There were also some humorous collections, like Handan Chun's 邯鄲淳 Xiaolin 笑林, Yang Jiesong's 陽玠松 Jieyi 解頤 (also called Tansu 談藪) from the Northern Qi, and Wei Dan's 魏澹 Xiaoyuan 笑苑 from the Sui period.

The oldest collection of stories was Yin Yun's book Xiaoshuo 小說. It included a lot of stories arranged chronologically, with remarks to most of them. It is not preserved but had to be reconstructed by collecting fragments quoted in other books. These parts can be used to compare statements in the Shishuo xinyu.

A very prevalent genre of stories were anecdotes about supernatural events, like Zu Taizhi's 祖臺之 (4th cent.) Zhiguai 志怪, Cao Pi's 曹毗 (dates unknown) Zhiguai 志怪, Master Zhi's 殖氏 Zhiguaiji 志怪記, Kong Yue's 孔約 (?) Kongshi zhiguai 孔氏志怪 or Zu Chongzhi's 祖沖之 (429-500) Shuyiji 述異記. This genre was called zhiguai 志怪 "records of strange events". Accounts on strange events are even included in the Shishuo xinyu.

The most famous collection of such stories is Gan Bao's 干寳 (286-336) Soushenji. Modern editions have been enlarged by adding accounts of later date. The relatively high literary quality made it a model for later collections like Tao Qian's 陶潛 (c. 369-427) Soushen houji, Liu Jingshu's 劉敬叔 (dates unknown) Yiyuan, Wang Jia's 王嘉 (d. 390) Shiyiji 拾遺記, or Wu Jun's 吳均 (469-520) Xu qixieji. A lot of such books are unfortunately lost, and we only know some fragments of further ghost stories like the Lieyizhuan 列異傳, Youminglu 幽明錄 or Qixieji 齊諧記.

Wang Jia's Shiyiji is relatively close to historical accounts and provides information otherwise not found in historiographical works. Zhang Hua's 張華 (232-300) Bowuzhi 博物志 can be seen as a first attempt of an encyclopaedia. It is seen as the precursor of books like the Youyang zazu 酉陽雜俎.

With the propagation of Buddhism novellas also became an instrument of religious mission. Books with religious contents were Yan Zhitui's 顏之推 (531-591) Yuanhunzhi 冤魂志 (also called Huanyuanzhi 還冤志) and Jilingji 集靈記, Liu Yiqing's 劉義慶 (403-444) Xuanyanji 宣驗記, Wang Yan's 王琰 (dates unknown) Mingxiangji 冥祥記 or Hou Bai's 侯白 (dates unknown) Jingyiji 旌異記. Daoists, on their part, also propagated their beliefs in response to the competitor religion of Buddhism. Their stories mostly focus around immortality, like Wang Fu's 王浮 (dates unknown) Shenyiji 神異記 or Ge Hong's 葛洪 (283-343) Shenxianzhuan 神仙傳.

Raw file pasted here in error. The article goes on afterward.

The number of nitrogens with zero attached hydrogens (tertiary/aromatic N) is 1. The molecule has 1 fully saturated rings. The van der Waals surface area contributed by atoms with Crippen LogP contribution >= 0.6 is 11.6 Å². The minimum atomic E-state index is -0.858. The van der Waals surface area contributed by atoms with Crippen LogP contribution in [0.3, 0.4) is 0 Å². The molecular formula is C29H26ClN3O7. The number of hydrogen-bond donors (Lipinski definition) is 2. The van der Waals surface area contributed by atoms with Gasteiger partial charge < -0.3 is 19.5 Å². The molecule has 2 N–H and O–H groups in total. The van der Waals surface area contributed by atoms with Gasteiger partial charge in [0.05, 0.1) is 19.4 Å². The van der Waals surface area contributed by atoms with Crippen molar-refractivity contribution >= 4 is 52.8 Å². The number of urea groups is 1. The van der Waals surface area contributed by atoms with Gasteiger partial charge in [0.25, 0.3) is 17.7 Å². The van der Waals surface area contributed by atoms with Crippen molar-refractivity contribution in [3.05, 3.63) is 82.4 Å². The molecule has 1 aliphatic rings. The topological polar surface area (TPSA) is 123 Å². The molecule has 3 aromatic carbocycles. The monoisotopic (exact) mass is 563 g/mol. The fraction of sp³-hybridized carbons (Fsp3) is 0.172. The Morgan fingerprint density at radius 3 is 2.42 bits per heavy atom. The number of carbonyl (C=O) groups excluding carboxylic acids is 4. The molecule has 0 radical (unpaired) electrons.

It was especially the type of stories on supernatural events that was very popular and influenced the novellas of the Tang period. Numerous stories invented during the Han period and the period of the Southern and Northern Dynasties 南北朝 (300~600) were perpetuated later and found their way into great novels and theatre plays. The story of Lu Fen 盧汾 in the Soushenji reporting his dream that he entered an ant's hole influenced the story Nanke taishou zhuan 南柯太守傳; the story of Master Humu 胡母 is the origin of the story of Lan Shang 濫觴 in Liu Yi zhuan 柳毅傳; the story of Miss Shi 石氏 from the Youminglu 幽明錄 is to be found in the story Lihunji 離魂記; the story of Yang Lin 楊林 is the origin of the Zhenzhongji 枕中記; the story of the rebirth of Xu Xuanfang's 徐玄方 daughter in the Soushen houji is later resumed in the Du Liniang ji 杜麗娘記 and the theatre play Mudanting 牡丹亭.

The Qing period 清 (1644-1911) novel writer Pu Songling 蒲松齡 (1640-1715) made also use of ideas originating in stories from earlier times.

Cheng Yizhong 程毅中 (1986). "Han-Wei-Liuchao xiaoshuo 漢魏六朝小說", in Zhongguo da baike quanshu 中國大百科全書, Zhongguo wenxue 中國文學 (Beijing/Shanghai: Zhongguo da baike quanshu chubanshe), Vol. 1, 239.
Dewoskin, Kenneth (1986). "Hsiao-shuo 小說", in William H. Nienhauser, ed. The Indiana Companion to Traditional Chinese Literature (Bloomington/Indianapolis: Indiana University Press), 423-426.